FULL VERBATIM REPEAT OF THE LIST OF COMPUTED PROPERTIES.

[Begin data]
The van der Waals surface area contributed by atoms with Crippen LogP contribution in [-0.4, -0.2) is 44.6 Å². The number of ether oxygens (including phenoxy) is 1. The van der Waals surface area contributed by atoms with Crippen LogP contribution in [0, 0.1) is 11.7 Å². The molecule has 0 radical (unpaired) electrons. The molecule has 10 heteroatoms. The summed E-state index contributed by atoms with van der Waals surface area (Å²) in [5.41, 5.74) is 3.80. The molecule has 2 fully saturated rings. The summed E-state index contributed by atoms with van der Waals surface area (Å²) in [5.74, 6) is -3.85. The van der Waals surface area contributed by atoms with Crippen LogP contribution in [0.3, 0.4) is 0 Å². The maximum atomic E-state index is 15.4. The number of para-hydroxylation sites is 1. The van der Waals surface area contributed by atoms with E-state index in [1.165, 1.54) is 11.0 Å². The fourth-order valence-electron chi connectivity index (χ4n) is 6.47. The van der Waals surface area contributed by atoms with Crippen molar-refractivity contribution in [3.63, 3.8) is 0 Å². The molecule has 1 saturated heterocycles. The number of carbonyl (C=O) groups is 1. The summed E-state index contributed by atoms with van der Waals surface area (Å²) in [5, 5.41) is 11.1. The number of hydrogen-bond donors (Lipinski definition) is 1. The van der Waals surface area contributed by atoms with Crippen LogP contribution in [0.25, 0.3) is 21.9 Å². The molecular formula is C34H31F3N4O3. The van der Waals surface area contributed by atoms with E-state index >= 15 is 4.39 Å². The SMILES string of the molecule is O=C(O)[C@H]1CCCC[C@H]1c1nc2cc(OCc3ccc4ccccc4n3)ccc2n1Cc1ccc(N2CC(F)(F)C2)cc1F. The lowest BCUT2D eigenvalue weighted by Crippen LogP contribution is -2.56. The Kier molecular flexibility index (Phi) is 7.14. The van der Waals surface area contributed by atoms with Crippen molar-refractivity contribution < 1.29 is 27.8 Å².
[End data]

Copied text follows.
The van der Waals surface area contributed by atoms with Crippen LogP contribution in [-0.4, -0.2) is 44.6 Å². The number of ether oxygens (including phenoxy) is 1. The van der Waals surface area contributed by atoms with Crippen LogP contribution in [0, 0.1) is 11.7 Å². The molecule has 0 radical (unpaired) electrons. The molecule has 10 heteroatoms. The summed E-state index contributed by atoms with van der Waals surface area (Å²) in [5.41, 5.74) is 3.80. The molecule has 2 fully saturated rings. The summed E-state index contributed by atoms with van der Waals surface area (Å²) in [5.74, 6) is -3.85. The van der Waals surface area contributed by atoms with Crippen LogP contribution in [0.3, 0.4) is 0 Å². The maximum atomic E-state index is 15.4. The number of para-hydroxylation sites is 1. The van der Waals surface area contributed by atoms with E-state index in [1.165, 1.54) is 11.0 Å². The fourth-order valence-electron chi connectivity index (χ4n) is 6.47. The van der Waals surface area contributed by atoms with Crippen molar-refractivity contribution in [3.63, 3.8) is 0 Å². The molecule has 1 saturated heterocycles. The number of carbonyl (C=O) groups is 1. The summed E-state index contributed by atoms with van der Waals surface area (Å²) in [5, 5.41) is 11.1. The number of hydrogen-bond donors (Lipinski definition) is 1. The van der Waals surface area contributed by atoms with Crippen LogP contribution in [0.25, 0.3) is 21.9 Å². The molecular formula is C34H31F3N4O3. The van der Waals surface area contributed by atoms with E-state index >= 15 is 4.39 Å². The SMILES string of the molecule is O=C(O)[C@H]1CCCC[C@H]1c1nc2cc(OCc3ccc4ccccc4n3)ccc2n1Cc1ccc(N2CC(F)(F)C2)cc1F. The lowest BCUT2D eigenvalue weighted by Crippen LogP contribution is -2.56. The Kier molecular flexibility index (Phi) is 7.14. The van der Waals surface area contributed by atoms with Crippen molar-refractivity contribution < 1.29 is 27.8 Å².